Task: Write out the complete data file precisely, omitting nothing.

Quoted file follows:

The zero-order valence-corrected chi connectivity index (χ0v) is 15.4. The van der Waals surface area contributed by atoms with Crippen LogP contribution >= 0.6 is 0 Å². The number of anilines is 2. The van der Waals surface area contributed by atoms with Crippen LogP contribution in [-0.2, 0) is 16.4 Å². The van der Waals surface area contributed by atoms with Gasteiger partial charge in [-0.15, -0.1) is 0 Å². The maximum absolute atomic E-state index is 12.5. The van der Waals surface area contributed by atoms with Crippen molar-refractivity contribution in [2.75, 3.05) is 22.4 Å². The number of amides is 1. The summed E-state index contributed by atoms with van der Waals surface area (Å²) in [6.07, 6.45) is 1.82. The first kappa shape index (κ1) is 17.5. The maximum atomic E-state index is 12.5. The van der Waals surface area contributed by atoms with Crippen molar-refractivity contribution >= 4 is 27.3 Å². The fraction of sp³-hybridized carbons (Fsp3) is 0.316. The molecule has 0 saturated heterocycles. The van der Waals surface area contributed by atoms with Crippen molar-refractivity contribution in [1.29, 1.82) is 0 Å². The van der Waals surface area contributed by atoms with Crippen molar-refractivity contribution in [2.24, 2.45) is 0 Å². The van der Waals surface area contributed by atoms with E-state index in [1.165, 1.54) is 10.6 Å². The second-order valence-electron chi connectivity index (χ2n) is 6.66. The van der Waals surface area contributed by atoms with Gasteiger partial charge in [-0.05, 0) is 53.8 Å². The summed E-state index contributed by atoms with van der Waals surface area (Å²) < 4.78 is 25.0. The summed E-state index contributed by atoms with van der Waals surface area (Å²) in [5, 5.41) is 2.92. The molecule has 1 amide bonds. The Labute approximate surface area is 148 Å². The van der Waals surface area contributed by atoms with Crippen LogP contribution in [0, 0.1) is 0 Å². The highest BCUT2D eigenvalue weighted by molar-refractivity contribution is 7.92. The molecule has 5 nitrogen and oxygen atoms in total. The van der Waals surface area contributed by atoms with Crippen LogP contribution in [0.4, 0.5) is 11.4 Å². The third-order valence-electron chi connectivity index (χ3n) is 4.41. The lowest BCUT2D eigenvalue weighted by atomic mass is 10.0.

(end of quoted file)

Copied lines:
The zero-order valence-corrected chi connectivity index (χ0v) is 15.4. The van der Waals surface area contributed by atoms with Crippen LogP contribution >= 0.6 is 0 Å². The number of anilines is 2. The van der Waals surface area contributed by atoms with Crippen LogP contribution in [-0.2, 0) is 16.4 Å². The van der Waals surface area contributed by atoms with Gasteiger partial charge in [-0.15, -0.1) is 0 Å². The maximum absolute atomic E-state index is 12.5. The van der Waals surface area contributed by atoms with Crippen molar-refractivity contribution in [2.75, 3.05) is 22.4 Å². The number of amides is 1. The summed E-state index contributed by atoms with van der Waals surface area (Å²) in [6.07, 6.45) is 1.82. The first kappa shape index (κ1) is 17.5. The maximum atomic E-state index is 12.5. The van der Waals surface area contributed by atoms with Crippen molar-refractivity contribution >= 4 is 27.3 Å². The fraction of sp³-hybridized carbons (Fsp3) is 0.316. The molecule has 0 saturated heterocycles. The van der Waals surface area contributed by atoms with Crippen molar-refractivity contribution in [1.29, 1.82) is 0 Å². The van der Waals surface area contributed by atoms with Crippen molar-refractivity contribution in [2.24, 2.45) is 0 Å². The van der Waals surface area contributed by atoms with E-state index in [1.165, 1.54) is 10.6 Å². The second-order valence-electron chi connectivity index (χ2n) is 6.66. The van der Waals surface area contributed by atoms with Gasteiger partial charge in [-0.05, 0) is 53.8 Å². The summed E-state index contributed by atoms with van der Waals surface area (Å²) < 4.78 is 25.0. The summed E-state index contributed by atoms with van der Waals surface area (Å²) in [5, 5.41) is 2.92. The molecule has 1 amide bonds. The Labute approximate surface area is 148 Å². The van der Waals surface area contributed by atoms with Crippen LogP contribution in [0, 0.1) is 0 Å². The highest BCUT2D eigenvalue weighted by molar-refractivity contribution is 7.92. The molecule has 5 nitrogen and oxygen atoms in total. The van der Waals surface area contributed by atoms with Crippen LogP contribution in [0.4, 0.5) is 11.4 Å². The third-order valence-electron chi connectivity index (χ3n) is 4.41. The lowest BCUT2D eigenvalue weighted by atomic mass is 10.0.